CRS Lawsuit, Marine Mammals, Declassification Funding

01.21.10 | 2 min read | Text by Steven Aftergood

A federal court yesterday declined (pdf) to issue an injunction requiring the Congressional Research Service to immediately reinstate Col. Morris Davis, who was fired from CRS after publishing his personal opinions on the subject of military commissions. But DC District Judge Reggie Walton said that, based on the record so far, Davis’s claim that his termination by CRS violated the First Amendment appears to be “well-founded.”  (First reported by by Josh Gerstein in Politico, January 20.)  Davis is represented by the ACLU.

A lengthy rule governing the unintentional “taking” of marine mammals by the U.S. Navy, resulting in their harassment, injury, or death, was published in the Federal Register today.  The rule does not deal with the use of marine mammals for defense missions that was the subject of a recent Navy Instruction, but with the damage to these animals that is anticipated due to military activities conducted at the Naval Surface Warfare Center.  “Although the Navy requests authorization to take marine mammals by mortality, NMFS does not expect any animals to be killed,” according to the Commerce Department’s National Marine Fisheries Service.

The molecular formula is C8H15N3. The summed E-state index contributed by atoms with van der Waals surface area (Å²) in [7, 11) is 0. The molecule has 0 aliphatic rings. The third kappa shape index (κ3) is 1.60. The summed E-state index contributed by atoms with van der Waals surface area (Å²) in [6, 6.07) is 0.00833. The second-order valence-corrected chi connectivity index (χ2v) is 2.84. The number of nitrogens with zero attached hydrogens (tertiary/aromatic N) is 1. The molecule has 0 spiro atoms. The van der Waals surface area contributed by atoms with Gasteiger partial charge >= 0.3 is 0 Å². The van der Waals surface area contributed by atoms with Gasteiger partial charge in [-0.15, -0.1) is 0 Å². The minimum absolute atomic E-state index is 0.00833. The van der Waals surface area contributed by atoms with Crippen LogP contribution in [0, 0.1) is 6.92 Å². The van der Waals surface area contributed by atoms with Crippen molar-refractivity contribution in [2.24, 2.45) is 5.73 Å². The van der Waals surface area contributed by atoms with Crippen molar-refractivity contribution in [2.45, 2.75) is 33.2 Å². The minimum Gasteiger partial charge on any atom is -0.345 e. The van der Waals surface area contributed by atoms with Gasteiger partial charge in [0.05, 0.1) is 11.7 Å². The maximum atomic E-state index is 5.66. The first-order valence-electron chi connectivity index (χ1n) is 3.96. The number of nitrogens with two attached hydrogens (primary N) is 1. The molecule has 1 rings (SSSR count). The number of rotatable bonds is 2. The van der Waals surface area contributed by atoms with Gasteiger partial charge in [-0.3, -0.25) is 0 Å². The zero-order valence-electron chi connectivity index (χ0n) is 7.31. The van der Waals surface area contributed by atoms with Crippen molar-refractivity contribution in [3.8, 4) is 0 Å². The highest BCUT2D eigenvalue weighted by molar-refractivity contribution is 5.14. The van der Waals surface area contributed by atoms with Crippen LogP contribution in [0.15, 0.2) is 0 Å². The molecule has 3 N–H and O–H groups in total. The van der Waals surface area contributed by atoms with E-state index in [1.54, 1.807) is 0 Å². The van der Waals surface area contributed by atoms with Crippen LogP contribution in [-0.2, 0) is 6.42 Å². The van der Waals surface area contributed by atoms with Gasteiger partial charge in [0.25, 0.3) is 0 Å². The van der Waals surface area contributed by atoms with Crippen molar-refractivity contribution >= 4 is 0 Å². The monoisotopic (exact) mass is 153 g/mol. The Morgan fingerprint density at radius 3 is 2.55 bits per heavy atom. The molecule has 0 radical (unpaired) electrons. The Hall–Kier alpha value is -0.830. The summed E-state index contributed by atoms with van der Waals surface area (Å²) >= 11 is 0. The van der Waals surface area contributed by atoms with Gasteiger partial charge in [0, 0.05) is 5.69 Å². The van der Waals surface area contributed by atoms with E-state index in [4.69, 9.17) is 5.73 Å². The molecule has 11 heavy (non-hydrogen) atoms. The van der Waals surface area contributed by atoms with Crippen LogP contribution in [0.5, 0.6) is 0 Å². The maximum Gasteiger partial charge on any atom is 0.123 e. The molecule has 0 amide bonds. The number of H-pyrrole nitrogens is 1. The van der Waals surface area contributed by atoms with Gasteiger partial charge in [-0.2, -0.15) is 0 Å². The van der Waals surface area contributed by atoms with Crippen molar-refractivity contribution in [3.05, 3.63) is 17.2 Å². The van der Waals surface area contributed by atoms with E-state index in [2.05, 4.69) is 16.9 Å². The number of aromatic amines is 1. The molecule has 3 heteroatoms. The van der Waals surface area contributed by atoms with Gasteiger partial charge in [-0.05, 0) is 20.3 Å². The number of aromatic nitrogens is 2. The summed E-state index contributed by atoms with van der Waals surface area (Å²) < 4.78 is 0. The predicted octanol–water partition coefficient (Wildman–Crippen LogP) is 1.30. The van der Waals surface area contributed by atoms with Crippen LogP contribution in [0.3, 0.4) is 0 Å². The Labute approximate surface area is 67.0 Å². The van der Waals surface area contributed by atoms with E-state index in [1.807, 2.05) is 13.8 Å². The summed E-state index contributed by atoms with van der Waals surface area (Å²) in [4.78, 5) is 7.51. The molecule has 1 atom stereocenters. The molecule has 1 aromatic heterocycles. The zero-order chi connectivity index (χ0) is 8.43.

The Office of Management and Budget has authorized a request for $5 million in next year’s budget to fund the new National Declassification Center that is supposed to coordinate and expedite the declassification of historical records.  The budget request, to be presented to Congress next month, was noted yesterday by William H. Leary of the National Security Council in a panel discussion at American University’s Collaboration on Government Secrecy on the new Obama Executive Order on national security classification.